No Title 1064
When the Hatfields and McCoys participated in the bloodiest feud in American history, neither they nor the people who lived around them could have ever known that an event of such negative proportions would make an even more positive impact on the economy of eastern Kentucky and southern West Virginia a century later.
Descendants of the two families and community leaders have worked diligently to make the legend of the Hatfield-McCoy Feud a viable business network, including a driving tour, sporting events, and a trail system.
The most popular endeavor is the now complete 500-mile maze of mountainous trails for hiking, motorized vehicle riding, and horseback riding called the Hatfield-McCoy Trails System, which first opened with two sections in 2000.
Eventually, the Hatfield-McCoy Trails System will span three states—West Virginia, Kentucky, and Virginia. Six counties in Kentucky are currently pushing for the necessary legislation to join the trail system. Pike County, which borders Mingo County, West Virginia, has $100,000 in coal severance tax money set aside in this year’s state budget for construction and planning of its initial connectors, which could be in South Williamson or Buskirk, towns that border Mingo County towns with trail access, according to Pike County Magistrate Chris Harris.
Harris represents Pike County’s sixth district, the home of many historic Hatfield-McCoy Feud sites and the heart of the Hatfield-McCoy Driving Tour. Harris says that Pike County is excited about the trail system crossing the Tug River into Kentucky.
“We have to be very careful to preserve the integrity of these historic sites,” Harris says about constructing trails near the historic offerings. Pike County officials would like to plan the trails so that riders can park their ATVs and dirt bikes, then walk to the Hatfield-McCoy sites.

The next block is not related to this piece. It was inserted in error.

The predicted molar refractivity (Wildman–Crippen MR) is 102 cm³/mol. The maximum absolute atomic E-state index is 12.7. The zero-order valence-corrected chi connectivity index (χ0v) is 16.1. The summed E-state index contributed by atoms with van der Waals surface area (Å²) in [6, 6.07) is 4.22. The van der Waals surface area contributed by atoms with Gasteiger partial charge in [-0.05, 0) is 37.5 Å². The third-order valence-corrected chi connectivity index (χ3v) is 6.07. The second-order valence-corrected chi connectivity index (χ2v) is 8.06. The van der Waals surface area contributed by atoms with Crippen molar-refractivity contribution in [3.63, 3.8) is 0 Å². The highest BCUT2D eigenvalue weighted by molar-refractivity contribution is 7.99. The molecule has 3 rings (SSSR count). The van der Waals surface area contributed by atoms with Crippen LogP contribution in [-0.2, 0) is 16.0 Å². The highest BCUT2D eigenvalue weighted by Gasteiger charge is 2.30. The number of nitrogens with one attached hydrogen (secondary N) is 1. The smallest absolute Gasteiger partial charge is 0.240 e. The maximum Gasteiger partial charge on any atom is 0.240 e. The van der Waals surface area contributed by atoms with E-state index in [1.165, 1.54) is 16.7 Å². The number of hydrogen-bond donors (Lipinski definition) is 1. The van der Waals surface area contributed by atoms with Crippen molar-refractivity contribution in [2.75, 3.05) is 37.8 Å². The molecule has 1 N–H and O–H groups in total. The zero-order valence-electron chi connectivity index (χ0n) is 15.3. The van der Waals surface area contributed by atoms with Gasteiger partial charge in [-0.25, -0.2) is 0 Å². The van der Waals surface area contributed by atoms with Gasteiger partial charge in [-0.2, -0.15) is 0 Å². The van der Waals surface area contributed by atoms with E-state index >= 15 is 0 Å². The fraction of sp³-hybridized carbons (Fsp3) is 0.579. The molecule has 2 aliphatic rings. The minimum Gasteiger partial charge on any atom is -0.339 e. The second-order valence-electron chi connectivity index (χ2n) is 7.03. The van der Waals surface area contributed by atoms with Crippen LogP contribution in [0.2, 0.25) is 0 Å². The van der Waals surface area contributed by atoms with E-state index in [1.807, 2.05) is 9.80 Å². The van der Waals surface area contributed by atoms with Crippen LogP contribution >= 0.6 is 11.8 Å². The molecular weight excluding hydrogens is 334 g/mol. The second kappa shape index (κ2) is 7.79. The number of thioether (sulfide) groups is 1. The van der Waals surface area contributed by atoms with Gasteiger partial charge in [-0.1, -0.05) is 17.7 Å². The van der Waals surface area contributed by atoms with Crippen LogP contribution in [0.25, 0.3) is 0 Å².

“We want you to be able to come off the West Virginia trails onto the Kentucky trails and not know the difference,” he explains.
Martin, Letcher, Harlan, Floyd, and Johnson counties plan to join Pike County in developing sections of the Hatfield-McCoy Trails System.
“It’s an overall economic stimulus,” Harris says. “It will bring more attention to eastern Kentucky, Pike County, and Hatfield-McCoy historic tourism.”
An economic stimulus is definitely what the trail system has been for southern West Virginia. Between July 1, 2003, and June 30, 2004, the trail system sold more than 21,000 permits. Trail permits range in price from $18 for a one-day permit, to $35 for a three- to seven-day permit. West Virginia residents can get an annual permit (ride any time, year-round) for $25 and out-of-state riders can purchase an annual permit for $75.
Hatfield-McCoy Regional Recreation Authority Executive Director Matthew G. Ballard says the Hatfield-McCoy Trails are popular because the trails are professionally developed and offer a high standard of safety, which includes its own law-enforcement team in addition to well-marked and well-maintained trails. A vacation on the trails is something a family can do together, and every experience is unique.
For more information about the Hatfield-McCoy Trails System, click here: www.trailsheaven.com